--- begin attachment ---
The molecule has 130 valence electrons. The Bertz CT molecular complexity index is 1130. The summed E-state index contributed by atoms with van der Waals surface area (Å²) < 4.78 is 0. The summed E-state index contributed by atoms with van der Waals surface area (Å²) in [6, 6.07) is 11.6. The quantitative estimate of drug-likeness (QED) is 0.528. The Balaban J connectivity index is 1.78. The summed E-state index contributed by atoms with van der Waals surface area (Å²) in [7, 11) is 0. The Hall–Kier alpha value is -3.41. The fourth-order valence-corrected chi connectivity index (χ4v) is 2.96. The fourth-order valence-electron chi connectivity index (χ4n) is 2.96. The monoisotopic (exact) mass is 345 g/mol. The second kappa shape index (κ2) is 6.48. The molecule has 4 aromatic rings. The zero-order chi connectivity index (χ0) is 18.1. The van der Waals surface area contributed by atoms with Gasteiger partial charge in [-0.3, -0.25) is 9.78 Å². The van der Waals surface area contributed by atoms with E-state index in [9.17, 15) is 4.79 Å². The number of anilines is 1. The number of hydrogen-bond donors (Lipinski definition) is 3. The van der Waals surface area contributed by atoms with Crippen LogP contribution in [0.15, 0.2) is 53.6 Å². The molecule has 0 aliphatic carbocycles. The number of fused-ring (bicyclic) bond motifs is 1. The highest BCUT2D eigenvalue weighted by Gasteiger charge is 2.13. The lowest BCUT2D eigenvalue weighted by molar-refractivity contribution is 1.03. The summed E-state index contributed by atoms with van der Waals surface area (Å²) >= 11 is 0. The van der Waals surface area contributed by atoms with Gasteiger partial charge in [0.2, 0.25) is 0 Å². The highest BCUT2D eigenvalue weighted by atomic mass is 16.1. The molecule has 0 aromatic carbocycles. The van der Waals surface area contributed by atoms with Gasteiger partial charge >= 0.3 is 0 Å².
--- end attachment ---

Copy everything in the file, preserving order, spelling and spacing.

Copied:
The molecule has 130 valence electrons. The Bertz CT molecular complexity index is 1130. The summed E-state index contributed by atoms with van der Waals surface area (Å²) < 4.78 is 0. The summed E-state index contributed by atoms with van der Waals surface area (Å²) in [6, 6.07) is 11.6. The quantitative estimate of drug-likeness (QED) is 0.528. The Balaban J connectivity index is 1.78. The summed E-state index contributed by atoms with van der Waals surface area (Å²) in [7, 11) is 0. The Hall–Kier alpha value is -3.41. The fourth-order valence-corrected chi connectivity index (χ4v) is 2.96. The fourth-order valence-electron chi connectivity index (χ4n) is 2.96. The monoisotopic (exact) mass is 345 g/mol. The second kappa shape index (κ2) is 6.48. The molecule has 4 aromatic rings. The zero-order chi connectivity index (χ0) is 18.1. The van der Waals surface area contributed by atoms with Gasteiger partial charge in [-0.3, -0.25) is 9.78 Å². The van der Waals surface area contributed by atoms with E-state index in [9.17, 15) is 4.79 Å². The number of anilines is 1. The number of hydrogen-bond donors (Lipinski definition) is 3. The van der Waals surface area contributed by atoms with Crippen LogP contribution in [0.15, 0.2) is 53.6 Å². The molecule has 0 aliphatic carbocycles. The number of fused-ring (bicyclic) bond motifs is 1. The highest BCUT2D eigenvalue weighted by Gasteiger charge is 2.13. The lowest BCUT2D eigenvalue weighted by molar-refractivity contribution is 1.03. The summed E-state index contributed by atoms with van der Waals surface area (Å²) >= 11 is 0. The van der Waals surface area contributed by atoms with Gasteiger partial charge in [0.2, 0.25) is 0 Å². The highest BCUT2D eigenvalue weighted by atomic mass is 16.1. The molecule has 0 aromatic carbocycles. The van der Waals surface area contributed by atoms with Gasteiger partial charge >= 0.3 is 0 Å².